Wisdom Engaged: Traditional Knowledge for Northern Community Well-Being

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Leslie Main Johnson
University of Alberta, Jul 21, 2019 - Social Science - 416 pages

"I listened to my mum, my dad, my gramma, that is why I am still here. That is how you stay alive." —Mida Donnessey

Wisdom Engaged demonstrates how traditional knowledge, Indigenous approaches to healing, and the insights of Western bio-medicine can complement each other when all voices are heard in a collaborative effort to address changes to Indigenous communities' well-being. In this collection, voices of Elders, healers, physicians, and scholars are gathered in an attempt to find viable ways to move forward while facing new challenges. Bringing these varied voices together provides a critical conversation about the nature of medicine; a demonstration of ethical commitment; and an example of building successful community relationships.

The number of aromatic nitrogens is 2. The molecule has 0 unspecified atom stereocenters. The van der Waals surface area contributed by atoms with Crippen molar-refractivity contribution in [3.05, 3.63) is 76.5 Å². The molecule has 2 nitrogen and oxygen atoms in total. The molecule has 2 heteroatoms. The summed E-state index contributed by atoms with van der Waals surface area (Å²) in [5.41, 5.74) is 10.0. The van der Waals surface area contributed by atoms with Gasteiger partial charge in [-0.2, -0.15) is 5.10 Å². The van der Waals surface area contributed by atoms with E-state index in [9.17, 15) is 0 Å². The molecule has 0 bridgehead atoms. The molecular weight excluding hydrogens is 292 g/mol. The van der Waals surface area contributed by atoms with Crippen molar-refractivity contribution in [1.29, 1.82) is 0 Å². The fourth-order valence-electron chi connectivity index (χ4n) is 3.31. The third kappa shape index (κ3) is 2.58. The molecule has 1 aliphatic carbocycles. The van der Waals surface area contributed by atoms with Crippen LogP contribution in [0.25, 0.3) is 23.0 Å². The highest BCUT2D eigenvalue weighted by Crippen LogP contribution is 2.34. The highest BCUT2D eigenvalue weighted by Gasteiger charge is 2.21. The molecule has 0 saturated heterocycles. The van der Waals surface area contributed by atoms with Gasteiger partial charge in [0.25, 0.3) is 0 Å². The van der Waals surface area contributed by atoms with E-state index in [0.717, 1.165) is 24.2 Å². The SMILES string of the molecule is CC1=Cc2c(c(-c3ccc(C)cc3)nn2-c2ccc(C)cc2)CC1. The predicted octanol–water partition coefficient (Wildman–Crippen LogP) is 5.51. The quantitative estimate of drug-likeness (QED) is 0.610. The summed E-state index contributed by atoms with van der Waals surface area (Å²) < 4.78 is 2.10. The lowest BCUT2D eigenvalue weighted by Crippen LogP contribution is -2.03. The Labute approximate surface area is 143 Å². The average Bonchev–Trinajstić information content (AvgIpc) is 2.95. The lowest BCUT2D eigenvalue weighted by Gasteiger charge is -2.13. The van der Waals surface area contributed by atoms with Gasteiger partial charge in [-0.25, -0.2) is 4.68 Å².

Contributors: Alestine Andre, Janelle Marie Baker, Robert Beaulieu, Della M. Cheney, Stakawas, Katsawa, Mida Donnessey, Mabel English, Christopher Fletcher, Fort McKay Berry Group, Annie B. Gordon, Celina Harpe-Cooper, Inuvialuit Regional Corporation, Leslie Main Johnson, Thea Luig, Art Mathews, Sim'oogit T'enim Gyet, Linda G. McDonald, Ruby E. Morgan, Bernice Neyelle, Morris Neyelle, Keiichi Omura, Mary Teya, Nancy J. Turner, Walter Vanast, Darlene Vegh.

 

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About the author (2019)

Leslie Main Johnson is Professor Emerita of Anthropology at Athabasca University. She is an ethnographer and ethnobiologist who has worked with Indigenous peoples in northwestern Canada since the 1980s. Morris Neyelle (1951-2022) was a residential school survivor and a sub-chief on the Déline band council. Earle H. Waugh is Professor Emeritus and was Director of the Centre for the Centre for Health and Culture in the Department of Family Medicine, Faculty of Medicine at the University of Alberta in Edmonton upon his retirement.

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